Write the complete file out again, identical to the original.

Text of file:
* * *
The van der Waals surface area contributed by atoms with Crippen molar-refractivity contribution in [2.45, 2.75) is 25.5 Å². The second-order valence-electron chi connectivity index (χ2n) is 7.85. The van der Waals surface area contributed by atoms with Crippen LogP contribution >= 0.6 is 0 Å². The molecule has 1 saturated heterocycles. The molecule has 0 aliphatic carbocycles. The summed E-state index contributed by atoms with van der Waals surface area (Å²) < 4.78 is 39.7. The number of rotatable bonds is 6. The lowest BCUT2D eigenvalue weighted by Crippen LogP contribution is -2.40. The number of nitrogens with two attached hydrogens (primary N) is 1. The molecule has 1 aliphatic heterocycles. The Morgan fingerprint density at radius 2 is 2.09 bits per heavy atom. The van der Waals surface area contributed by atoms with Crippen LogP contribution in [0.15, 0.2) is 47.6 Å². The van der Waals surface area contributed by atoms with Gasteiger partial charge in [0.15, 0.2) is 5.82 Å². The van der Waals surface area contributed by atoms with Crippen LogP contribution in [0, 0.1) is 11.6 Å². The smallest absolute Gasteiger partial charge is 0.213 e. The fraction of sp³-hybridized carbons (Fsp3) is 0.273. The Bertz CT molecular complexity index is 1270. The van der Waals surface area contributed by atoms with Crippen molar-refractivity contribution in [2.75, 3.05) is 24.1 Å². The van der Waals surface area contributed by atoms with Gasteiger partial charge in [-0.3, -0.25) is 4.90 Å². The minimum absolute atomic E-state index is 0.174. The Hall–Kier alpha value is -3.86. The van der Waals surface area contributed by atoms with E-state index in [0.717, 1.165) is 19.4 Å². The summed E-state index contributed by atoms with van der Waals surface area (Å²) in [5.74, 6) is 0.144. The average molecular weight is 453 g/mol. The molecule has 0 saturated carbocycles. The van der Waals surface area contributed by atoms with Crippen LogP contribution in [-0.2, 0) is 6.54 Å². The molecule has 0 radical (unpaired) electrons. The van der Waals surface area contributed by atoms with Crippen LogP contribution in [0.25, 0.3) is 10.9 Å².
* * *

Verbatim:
The van der Waals surface area contributed by atoms with Crippen molar-refractivity contribution in [2.45, 2.75) is 25.5 Å². The second-order valence-electron chi connectivity index (χ2n) is 7.85. The van der Waals surface area contributed by atoms with Crippen LogP contribution >= 0.6 is 0 Å². The molecule has 1 saturated heterocycles. The molecule has 0 aliphatic carbocycles. The summed E-state index contributed by atoms with van der Waals surface area (Å²) < 4.78 is 39.7. The number of rotatable bonds is 6. The lowest BCUT2D eigenvalue weighted by Crippen LogP contribution is -2.40. The number of nitrogens with two attached hydrogens (primary N) is 1. The molecule has 1 aliphatic heterocycles. The Morgan fingerprint density at radius 2 is 2.09 bits per heavy atom. The van der Waals surface area contributed by atoms with Crippen LogP contribution in [0.15, 0.2) is 47.6 Å². The van der Waals surface area contributed by atoms with Gasteiger partial charge in [0.15, 0.2) is 5.82 Å². The van der Waals surface area contributed by atoms with Crippen LogP contribution in [0, 0.1) is 11.6 Å². The smallest absolute Gasteiger partial charge is 0.213 e. The fraction of sp³-hybridized carbons (Fsp3) is 0.273. The Bertz CT molecular complexity index is 1270. The van der Waals surface area contributed by atoms with Crippen molar-refractivity contribution in [2.75, 3.05) is 24.1 Å². The van der Waals surface area contributed by atoms with Gasteiger partial charge in [-0.3, -0.25) is 4.90 Å². The minimum absolute atomic E-state index is 0.174. The Hall–Kier alpha value is -3.86. The van der Waals surface area contributed by atoms with E-state index in [0.717, 1.165) is 19.4 Å². The summed E-state index contributed by atoms with van der Waals surface area (Å²) in [5.74, 6) is 0.144. The average molecular weight is 453 g/mol. The molecule has 0 saturated carbocycles. The van der Waals surface area contributed by atoms with Crippen LogP contribution in [-0.2, 0) is 6.54 Å². The molecule has 0 radical (unpaired) electrons. The van der Waals surface area contributed by atoms with Crippen LogP contribution in [0.25, 0.3) is 10.9 Å².